Germany's top Nazi hunter on Monday asked Munich prosecutors to request the extradition of an 88-year-old Ohio man accused of bearing responsibility for the deaths of 29,000 Jews at a concentration camp in Poland.

Kurt Schrimm, head of the special German prosecutors' office that has hunted Nazis since 1958, said he believes transport lists of prisoners that arrived at Sobibor during John Demjanjuk's seven-month tenure at the camp can be used as evidence of his alleged involvement in their deaths.

"We believe that it's enough," Schrimm said. "We believe that we will get a trial."

Munich prosecutors were asked to file the extradition request because Demjanjuk lived there briefly after the war.

Demjanjuk, a retired autoworker who emigrated to the United States in 1952, denies involvement in war crimes, saying he served in the Soviet army and became a prisoner of war when he was captured by Germany in 1942.

A native of Ukraine who settled in suburban Cleveland, Demjanjuk was extradited to Israel in 1986, when the U.S. Justice Department believed he was the sadistic Nazi guard known as Ivan the Terrible at the Treblinka death camp.

He spent seven years in custody before the Israeli high court freed him after receiving evidence that another Ukrainian, not Demjanjuk, was that Nazi guard.

Demjanjuk's son, John Demjanjuk Jr., said in an e-mail to The Associated Press that his father is in very poor health and could not defend himself at another foreign trial.

"Given the history of his criminal trial and acquittal in Israel and his failing health, trying him again is not about justice, it is about self-serving headlines for Schrimm and his office."

The Munich prosecutors' spokesman, Christian Schmidt-Sommerfeld, said it could take days to process Schrimm's request. If Munich declines the case, he will appeal to Germany's highest federal court.

"The Justice Department looks forward to the outcome the German prosecutors' review of this matter," said Laura Sweeney, a U.S. Justice Department spokeswoman.

In 1993, Israel's Supreme Court ruled that Demjanjuk was not "Ivan the Terrible," leading to his release from prison. But when he returned to the United States, the Justice Department again sought to revoke his citizenship, alleging that he had been a guard at Nazi death and forced-labor camps.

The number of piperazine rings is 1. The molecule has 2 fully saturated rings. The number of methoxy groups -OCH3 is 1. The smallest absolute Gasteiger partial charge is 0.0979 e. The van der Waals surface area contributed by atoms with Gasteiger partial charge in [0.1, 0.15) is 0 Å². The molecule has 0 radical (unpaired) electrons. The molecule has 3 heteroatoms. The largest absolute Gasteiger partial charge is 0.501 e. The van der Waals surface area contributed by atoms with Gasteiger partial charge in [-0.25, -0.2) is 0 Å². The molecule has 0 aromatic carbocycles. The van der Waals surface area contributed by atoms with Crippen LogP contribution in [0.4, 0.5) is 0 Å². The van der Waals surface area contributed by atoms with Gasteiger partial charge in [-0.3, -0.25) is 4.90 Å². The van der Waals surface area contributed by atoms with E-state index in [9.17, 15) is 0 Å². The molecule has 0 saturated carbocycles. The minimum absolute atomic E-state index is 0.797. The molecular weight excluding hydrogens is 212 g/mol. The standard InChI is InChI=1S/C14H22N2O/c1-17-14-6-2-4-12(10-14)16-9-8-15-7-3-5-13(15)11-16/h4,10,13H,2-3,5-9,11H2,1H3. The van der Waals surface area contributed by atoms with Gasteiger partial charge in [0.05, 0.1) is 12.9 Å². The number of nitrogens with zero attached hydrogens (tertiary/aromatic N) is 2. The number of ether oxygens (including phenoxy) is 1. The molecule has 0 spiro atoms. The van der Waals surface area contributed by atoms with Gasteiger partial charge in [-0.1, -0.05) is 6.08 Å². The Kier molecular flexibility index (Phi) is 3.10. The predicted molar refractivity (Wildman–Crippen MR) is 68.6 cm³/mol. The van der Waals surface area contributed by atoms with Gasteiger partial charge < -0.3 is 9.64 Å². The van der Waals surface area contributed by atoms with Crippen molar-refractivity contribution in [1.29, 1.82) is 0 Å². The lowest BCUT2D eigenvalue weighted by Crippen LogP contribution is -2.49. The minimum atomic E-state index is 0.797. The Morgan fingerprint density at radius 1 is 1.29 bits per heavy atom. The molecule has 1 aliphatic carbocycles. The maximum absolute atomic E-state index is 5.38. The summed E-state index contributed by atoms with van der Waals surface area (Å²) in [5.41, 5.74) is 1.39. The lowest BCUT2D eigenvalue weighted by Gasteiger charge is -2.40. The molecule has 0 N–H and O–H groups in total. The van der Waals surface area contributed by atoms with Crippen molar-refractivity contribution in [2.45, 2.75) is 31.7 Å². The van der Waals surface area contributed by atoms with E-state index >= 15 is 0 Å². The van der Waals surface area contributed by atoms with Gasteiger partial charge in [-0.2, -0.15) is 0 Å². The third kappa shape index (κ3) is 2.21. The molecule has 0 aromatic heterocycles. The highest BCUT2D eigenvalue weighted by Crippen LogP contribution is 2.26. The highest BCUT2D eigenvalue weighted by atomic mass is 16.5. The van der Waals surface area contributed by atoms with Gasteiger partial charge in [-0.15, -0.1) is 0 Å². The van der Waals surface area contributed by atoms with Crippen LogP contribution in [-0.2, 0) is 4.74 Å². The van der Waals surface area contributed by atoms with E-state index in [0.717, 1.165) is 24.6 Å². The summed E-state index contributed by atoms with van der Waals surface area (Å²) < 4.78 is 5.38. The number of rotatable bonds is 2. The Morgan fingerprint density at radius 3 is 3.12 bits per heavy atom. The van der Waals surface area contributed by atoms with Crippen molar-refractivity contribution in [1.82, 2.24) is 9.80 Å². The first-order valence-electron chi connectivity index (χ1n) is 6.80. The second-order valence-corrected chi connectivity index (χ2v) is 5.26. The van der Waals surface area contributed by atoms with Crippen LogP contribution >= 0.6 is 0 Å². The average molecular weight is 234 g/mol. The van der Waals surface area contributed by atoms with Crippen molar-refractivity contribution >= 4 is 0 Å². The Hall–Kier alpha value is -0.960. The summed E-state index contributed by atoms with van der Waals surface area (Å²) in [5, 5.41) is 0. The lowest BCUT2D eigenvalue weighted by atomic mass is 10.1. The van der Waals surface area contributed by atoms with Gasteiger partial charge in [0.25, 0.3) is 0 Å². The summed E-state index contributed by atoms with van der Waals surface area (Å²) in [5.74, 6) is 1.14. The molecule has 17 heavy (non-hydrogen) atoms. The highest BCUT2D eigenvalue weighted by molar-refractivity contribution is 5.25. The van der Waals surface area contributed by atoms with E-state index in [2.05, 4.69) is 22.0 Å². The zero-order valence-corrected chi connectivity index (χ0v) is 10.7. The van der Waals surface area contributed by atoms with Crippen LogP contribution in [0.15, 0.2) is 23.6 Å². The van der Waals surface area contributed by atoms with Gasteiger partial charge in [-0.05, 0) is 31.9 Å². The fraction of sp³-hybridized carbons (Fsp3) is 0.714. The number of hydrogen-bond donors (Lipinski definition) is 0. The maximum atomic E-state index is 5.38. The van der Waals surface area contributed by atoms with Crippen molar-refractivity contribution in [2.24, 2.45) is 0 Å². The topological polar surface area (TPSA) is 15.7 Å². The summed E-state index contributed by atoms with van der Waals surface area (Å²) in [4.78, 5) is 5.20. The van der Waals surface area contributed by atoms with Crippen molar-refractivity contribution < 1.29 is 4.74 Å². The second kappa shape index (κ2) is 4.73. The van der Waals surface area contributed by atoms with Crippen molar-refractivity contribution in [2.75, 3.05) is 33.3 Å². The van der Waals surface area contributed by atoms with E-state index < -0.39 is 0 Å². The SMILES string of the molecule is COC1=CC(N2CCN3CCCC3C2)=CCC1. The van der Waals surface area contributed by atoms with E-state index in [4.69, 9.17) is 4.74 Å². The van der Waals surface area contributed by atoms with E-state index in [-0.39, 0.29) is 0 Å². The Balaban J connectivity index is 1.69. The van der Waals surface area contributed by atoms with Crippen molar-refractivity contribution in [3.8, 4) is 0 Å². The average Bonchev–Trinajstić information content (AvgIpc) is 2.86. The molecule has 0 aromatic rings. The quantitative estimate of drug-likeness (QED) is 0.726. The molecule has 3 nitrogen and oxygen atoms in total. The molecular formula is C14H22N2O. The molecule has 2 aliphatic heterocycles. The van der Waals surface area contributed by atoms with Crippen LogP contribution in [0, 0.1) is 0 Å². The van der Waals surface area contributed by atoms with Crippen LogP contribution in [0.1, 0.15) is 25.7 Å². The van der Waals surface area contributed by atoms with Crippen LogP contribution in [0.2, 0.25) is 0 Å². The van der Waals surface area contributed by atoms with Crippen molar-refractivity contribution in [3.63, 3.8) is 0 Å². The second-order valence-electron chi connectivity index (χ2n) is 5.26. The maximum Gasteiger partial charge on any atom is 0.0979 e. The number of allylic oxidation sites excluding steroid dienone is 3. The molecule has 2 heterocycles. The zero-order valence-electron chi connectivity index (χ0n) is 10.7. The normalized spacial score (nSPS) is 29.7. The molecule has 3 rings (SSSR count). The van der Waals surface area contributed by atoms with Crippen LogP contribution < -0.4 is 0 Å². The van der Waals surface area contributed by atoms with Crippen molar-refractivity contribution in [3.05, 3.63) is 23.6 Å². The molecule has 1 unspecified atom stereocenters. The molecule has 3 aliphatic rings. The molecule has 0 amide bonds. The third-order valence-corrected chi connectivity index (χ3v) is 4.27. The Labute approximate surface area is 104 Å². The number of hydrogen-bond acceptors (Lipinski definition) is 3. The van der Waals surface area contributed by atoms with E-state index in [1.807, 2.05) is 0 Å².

A December 2005 ruling determined that he could be deported to his native Ukraine or to Germany or Poland, but Demjanjuk spent several years challenging that ruling.

On May 19, the U.S. Supreme Court chose not to consider Demjanjuk's appeal against deportation, clearing the way for the Justice Department's Office of Special Investigations, which oversees cases against former Nazis, to start proceedings.

Though Demjanjuk acknowledged in his immigration application that that he had been a "worker" in Sobibor, German prosecutors hope to use the transport lists to link him to the deaths.

It was not immediately clear, however, precisely what the lists show and how the links are to be made.

Efraim Zuroff, the top Nazi hunter at Israel's Simon Wiesenthal Center, said he, too, has evidence of Demjanjuk's involvement at the Sobibor camp, and hopes Munich will agree to file an extradition request.

"The main question is whether Germany will seek extradition," Zuroff said. "It's a question now of political will."

Demjanjuk is No. 2 on the center's "most wanted" list of Nazi war criminals — below only the brutal SS doctor Aribert Heim, whose whereabouts are unknown.